Religion: The greatest rival

Still, farmers were not the Communist Party’s greatest rival – religion was.  People protested by setting up an underground movement of clergy and lay people from various denominations. The Communists took over Church property, closing down all 216 monasteries in the country during 1950 and most of the 339 convents. Some clergymen were murdered, while others found themselves sharing prison cells with murderers or the insane, or they were sent to labor camps or placed in the army. In 1950 the secret police planted weapons in a monastery and carried out a show trial accusing Catholic priests of spying. The ordained spent many years in prison.

The glorification of the worker

Under Communism workers were worshipped as heroes and exploited as propaganda for the regime. Miners, for example, received excellent pensions and comfortable housing. Workers had better salaries than university professors. The working-class employees who obeyed Communist doctrine were rewarded with holidays abroad – in Bulgaria, Romania, the Soviet Union or Yugoslavia rather than in the West.

The system of education

Communist ideology permeated the politically-based education system. Students had to study subjects such as Marxism-Leninism. They learned by rote, not encouraged to discuss issues or form their own opinions. Applicants were accepted into university if they had working class backgrounds, supported the Communist regime and had participated in Communist youth organizations.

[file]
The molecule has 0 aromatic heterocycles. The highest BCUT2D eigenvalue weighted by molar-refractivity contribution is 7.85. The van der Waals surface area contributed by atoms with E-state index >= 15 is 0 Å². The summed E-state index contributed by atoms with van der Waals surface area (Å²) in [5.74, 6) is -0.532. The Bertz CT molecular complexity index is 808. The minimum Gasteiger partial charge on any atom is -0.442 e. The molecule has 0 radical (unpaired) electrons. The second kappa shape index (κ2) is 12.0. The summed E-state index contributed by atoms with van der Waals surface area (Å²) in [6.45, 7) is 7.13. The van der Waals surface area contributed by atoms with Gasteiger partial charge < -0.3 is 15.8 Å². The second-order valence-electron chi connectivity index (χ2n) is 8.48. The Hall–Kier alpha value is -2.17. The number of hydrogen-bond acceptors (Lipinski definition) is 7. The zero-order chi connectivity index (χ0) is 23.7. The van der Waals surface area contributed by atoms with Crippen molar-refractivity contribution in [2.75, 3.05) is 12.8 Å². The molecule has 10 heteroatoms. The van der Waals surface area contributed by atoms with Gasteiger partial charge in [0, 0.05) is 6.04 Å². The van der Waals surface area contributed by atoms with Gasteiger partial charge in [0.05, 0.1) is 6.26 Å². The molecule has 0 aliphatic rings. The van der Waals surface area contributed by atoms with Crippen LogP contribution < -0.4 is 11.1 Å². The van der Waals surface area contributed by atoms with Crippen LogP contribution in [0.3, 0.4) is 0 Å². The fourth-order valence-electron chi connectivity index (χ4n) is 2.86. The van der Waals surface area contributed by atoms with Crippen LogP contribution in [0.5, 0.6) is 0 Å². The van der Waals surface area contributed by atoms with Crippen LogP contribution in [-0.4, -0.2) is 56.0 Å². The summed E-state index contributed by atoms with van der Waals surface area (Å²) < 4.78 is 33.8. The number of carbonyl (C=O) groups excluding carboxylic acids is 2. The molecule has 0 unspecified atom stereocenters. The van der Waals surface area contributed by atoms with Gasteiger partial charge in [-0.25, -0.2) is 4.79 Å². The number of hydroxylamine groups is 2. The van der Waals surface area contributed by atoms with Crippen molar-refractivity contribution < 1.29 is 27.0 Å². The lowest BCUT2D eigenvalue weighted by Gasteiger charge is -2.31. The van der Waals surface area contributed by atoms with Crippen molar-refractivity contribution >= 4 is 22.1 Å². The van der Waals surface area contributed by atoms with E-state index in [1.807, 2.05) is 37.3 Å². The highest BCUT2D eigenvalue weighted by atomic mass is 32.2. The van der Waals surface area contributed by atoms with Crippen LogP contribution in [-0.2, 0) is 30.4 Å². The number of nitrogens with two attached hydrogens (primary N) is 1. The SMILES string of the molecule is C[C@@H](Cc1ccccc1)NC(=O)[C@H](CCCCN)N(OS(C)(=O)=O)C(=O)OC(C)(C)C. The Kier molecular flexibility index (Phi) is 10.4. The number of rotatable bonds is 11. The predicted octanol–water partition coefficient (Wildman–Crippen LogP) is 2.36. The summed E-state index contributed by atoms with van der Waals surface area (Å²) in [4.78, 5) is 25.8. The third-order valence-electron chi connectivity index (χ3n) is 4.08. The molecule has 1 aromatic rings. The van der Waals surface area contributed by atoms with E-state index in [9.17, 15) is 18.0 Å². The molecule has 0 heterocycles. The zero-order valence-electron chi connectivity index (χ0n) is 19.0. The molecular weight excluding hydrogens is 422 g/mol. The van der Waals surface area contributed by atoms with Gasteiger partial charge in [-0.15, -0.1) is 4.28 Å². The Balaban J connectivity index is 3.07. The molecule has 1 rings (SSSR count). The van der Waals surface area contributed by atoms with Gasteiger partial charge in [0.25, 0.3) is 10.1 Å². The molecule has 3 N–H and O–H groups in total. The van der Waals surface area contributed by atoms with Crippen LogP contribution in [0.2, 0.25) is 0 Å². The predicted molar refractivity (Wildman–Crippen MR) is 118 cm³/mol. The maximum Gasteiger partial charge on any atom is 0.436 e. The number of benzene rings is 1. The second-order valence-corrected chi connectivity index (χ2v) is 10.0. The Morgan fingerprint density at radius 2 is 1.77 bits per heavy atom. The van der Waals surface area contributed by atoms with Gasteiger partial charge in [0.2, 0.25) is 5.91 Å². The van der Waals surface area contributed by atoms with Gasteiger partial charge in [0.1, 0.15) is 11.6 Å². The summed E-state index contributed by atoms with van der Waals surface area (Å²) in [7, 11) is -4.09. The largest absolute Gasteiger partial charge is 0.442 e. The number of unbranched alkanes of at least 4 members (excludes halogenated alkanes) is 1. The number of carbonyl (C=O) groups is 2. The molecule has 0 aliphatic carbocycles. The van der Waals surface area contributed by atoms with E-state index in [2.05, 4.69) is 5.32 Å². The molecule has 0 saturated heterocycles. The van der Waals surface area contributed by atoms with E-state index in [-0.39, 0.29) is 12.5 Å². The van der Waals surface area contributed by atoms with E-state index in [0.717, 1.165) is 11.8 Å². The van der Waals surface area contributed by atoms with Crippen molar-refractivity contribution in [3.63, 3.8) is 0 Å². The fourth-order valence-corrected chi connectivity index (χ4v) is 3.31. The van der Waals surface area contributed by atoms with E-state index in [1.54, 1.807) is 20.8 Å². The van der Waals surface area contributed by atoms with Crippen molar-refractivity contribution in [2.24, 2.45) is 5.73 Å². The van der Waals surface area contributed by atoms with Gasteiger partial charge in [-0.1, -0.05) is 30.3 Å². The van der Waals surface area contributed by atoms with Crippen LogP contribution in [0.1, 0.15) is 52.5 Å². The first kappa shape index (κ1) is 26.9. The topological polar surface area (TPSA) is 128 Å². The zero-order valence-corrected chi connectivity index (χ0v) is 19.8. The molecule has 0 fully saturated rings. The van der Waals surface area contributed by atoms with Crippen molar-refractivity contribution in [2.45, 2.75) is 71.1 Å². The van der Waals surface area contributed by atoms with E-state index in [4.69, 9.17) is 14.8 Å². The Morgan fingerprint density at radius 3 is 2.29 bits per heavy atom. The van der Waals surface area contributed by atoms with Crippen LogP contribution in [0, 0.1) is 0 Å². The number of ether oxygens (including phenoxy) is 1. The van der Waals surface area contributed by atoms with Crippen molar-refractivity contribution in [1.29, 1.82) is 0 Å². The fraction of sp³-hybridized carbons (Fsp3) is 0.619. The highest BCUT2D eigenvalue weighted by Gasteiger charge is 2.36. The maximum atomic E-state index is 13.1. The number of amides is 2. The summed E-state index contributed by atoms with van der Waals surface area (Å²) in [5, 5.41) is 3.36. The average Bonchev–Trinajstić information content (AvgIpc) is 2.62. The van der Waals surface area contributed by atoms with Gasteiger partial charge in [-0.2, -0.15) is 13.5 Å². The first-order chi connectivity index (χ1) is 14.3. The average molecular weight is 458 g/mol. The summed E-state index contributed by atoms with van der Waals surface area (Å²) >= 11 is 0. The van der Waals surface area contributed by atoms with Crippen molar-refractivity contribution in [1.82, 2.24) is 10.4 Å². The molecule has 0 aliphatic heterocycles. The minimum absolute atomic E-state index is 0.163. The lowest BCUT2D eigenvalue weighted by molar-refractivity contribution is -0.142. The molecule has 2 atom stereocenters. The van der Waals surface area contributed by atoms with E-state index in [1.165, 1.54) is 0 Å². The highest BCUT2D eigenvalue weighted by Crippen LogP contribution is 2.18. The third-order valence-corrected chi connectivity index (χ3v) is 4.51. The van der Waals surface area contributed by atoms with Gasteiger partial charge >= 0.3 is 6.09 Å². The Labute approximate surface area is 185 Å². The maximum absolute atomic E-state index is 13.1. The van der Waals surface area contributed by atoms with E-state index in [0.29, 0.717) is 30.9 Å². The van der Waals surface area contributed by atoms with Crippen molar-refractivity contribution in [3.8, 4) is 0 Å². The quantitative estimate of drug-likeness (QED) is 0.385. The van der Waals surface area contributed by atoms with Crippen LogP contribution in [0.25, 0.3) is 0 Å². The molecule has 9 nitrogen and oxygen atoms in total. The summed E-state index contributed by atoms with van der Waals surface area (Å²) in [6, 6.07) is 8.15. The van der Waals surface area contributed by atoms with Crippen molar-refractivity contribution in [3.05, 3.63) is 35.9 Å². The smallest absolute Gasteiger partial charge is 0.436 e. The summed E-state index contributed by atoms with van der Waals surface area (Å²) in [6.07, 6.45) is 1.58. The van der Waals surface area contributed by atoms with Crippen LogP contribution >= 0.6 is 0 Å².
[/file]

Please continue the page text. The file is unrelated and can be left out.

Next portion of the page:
The media

Also controlled by the government, the media was a mouthpiece for the Communist regime. Censorship became law in 1948. Television, for example, was imbued with official optimism as tractors and factories often appeared on the screen. Editorials were riddled with clichés, and platitudes abounded. During the normalization purges of 1969-70, dozens of magazines and journals were shut down.

Sporting organizations

The Communist era marked the end of the Sokol organization – sokol means falcon – which had displayed a strong democratic tradition as far back as the 19th century. After 1948 the Spartakiáda festivals, held every five years, took its place. In these sport shows thousands of gymnasts performed choreographed feats, emphasizing the importance of the group over the individual.

Czechoslovak culture